God Is Closer Than You Think

God Is Closer Than You Think

by John Ortberg


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What Are You Waiting For?

Intimacy with God can happen right now if you want it. A closeness you can feel, a goodness you can taste, a reality you can experience for yourself. That's what the Bible promises, so why settle for less? God is closer than you think, and connecting with him isn't just for monks and ascetics. It's for business people, high school students, busy moms, single men, single women . . . and most important, it's for YOU.

God Is Closer Than You Think shows how you can enjoy a vibrant, moment-by-moment relationship with your heavenly Father. Bestselling author John Ortberg reveals the face of God waiting to be discovered in the complex mosaic of your life. He shows you God's hand stretching toward you. And, with his gift for storytelling, Ortberg illustrates the ways you can reach toward God and complete the connection—to your joy and his.

Product Details

ISBN-13: 9780310340478
Publisher: Zondervan
Publication date: 05/06/2014
Edition description: Reprint
Pages: 192
Sales rank: 401,461
Product dimensions: 5.50(w) x 8.40(h) x 0.70(d)
Age Range: 18 Years

About the Author

John Ortberg is the senior pastor of Menlo Park Presbyterian Church (MPPC) in the San Francisco Bay Area. His bestselling books include Soul Keeping, Who Is This Man?, and If You Want to Walk on Water, You’ve Got to Get out of the Boat. John teaches around the world at conferences and churches, writes articles for Christianity Today and Leadership Journal, and is on the board of the Dallas Willard Center and Fuller Seminary. He has preached sermons on Abraham Lincoln, The LEGO Movie, and The Gospel According to Les Miserables. John and his wife Nancy enjoy spending time with their three adult children, dog Baxter, and surfing the Pacific. You can follow John on twitter @johnortberg or check out the latest news/blogs on his website at www.johnortberg.com.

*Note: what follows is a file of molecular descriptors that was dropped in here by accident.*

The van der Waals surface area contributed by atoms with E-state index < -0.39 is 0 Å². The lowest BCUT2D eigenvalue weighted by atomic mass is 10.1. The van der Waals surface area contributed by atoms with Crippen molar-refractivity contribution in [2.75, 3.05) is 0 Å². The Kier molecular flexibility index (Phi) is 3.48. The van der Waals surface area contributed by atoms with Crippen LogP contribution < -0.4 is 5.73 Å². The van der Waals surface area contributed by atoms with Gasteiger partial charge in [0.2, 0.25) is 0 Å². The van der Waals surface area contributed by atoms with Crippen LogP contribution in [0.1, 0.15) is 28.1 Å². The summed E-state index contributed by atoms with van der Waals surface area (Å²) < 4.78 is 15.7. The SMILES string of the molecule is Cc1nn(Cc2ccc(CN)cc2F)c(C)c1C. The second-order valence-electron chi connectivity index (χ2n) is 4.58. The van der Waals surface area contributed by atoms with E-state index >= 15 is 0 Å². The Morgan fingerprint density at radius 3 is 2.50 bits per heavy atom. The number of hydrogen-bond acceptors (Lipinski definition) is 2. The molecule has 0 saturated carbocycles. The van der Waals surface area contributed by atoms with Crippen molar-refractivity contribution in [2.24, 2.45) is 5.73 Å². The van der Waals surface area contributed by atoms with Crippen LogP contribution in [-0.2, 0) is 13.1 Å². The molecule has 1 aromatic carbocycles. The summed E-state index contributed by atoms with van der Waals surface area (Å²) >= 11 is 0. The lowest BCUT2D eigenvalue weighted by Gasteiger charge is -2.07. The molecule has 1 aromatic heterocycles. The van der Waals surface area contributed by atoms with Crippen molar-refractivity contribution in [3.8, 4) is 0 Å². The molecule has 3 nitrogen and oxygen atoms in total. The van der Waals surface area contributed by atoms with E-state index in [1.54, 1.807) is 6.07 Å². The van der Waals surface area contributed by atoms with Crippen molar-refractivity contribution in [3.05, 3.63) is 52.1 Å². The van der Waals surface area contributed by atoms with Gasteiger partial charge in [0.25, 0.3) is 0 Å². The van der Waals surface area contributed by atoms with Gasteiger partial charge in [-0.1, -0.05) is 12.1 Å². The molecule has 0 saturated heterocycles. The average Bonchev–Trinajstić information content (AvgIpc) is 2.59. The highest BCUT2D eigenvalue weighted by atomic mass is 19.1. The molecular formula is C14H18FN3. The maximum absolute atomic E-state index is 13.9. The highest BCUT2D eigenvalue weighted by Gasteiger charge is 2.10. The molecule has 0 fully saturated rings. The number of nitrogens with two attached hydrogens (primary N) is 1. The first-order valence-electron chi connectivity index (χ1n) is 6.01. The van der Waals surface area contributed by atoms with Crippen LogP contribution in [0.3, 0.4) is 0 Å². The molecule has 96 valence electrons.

Read an Excerpt

God Is Closer Than You Think

By John Ortberg


Copyright © 2005 John Ortberg
All rights reserved.
ISBN: 978-0-310-34047-8



For over the margins of life comes a whisper, a faint call, a premonition of richer living....

Thomas Kelly

During the first year of our marriage, Nancy and I spent two months traveling around Europe. We lived on a budget of $13.50 per day for food, lodging, and entertainment. We breakfasted every morning on bread and cheese. We lodged in accommodations compared with which the Bates Motel in the movie Psycho would be an upgrade. Entertainment on that budget consisted of buying Time magazine once a week and ripping it in half so we could both read it at the same time.

We splurged in Italy, where we blew one whole day's allowance on a single meal and spent money we could not afford to look at the treasures of Western art. The highlight of the day came after standing in line for hours at the Vatican to view Michelangelo Buonarroti's brilliant painting of God and Adam on the ceiling of the Sistine Chapel. His masterpiece is one of two works of art that serve as touchstones for this book. (I'm saving the other one for the next chapter.) If you look carefully at the painting, you notice that the figure of God is extended toward the man with great vigor. He twists his body to move it as close to the man as possible. His head is turned toward the man, and his gaze is fixed on him. God's arm is stretched out, his index finger extended straight forward; every muscle is taut.

Before Michelangelo, art scholars say, the standard paintings of creation showed God standing on the ground, in effect helping Adam to his feet. Not here. This God is rushing toward Adam on a cloud, one of the "chariots of heaven," propelled by the angels. (In our day they don't look quite aerobicized enough to move really fast, but in Michelangelo's day the angels suggested power and swiftness.) It is as if even in the midst of the splendor of all creation, God's entire being is wrapped up in his impatient desire to close the gap between himself and this man. He can't wait. His hand comes within a hairbreadth of the man's hand.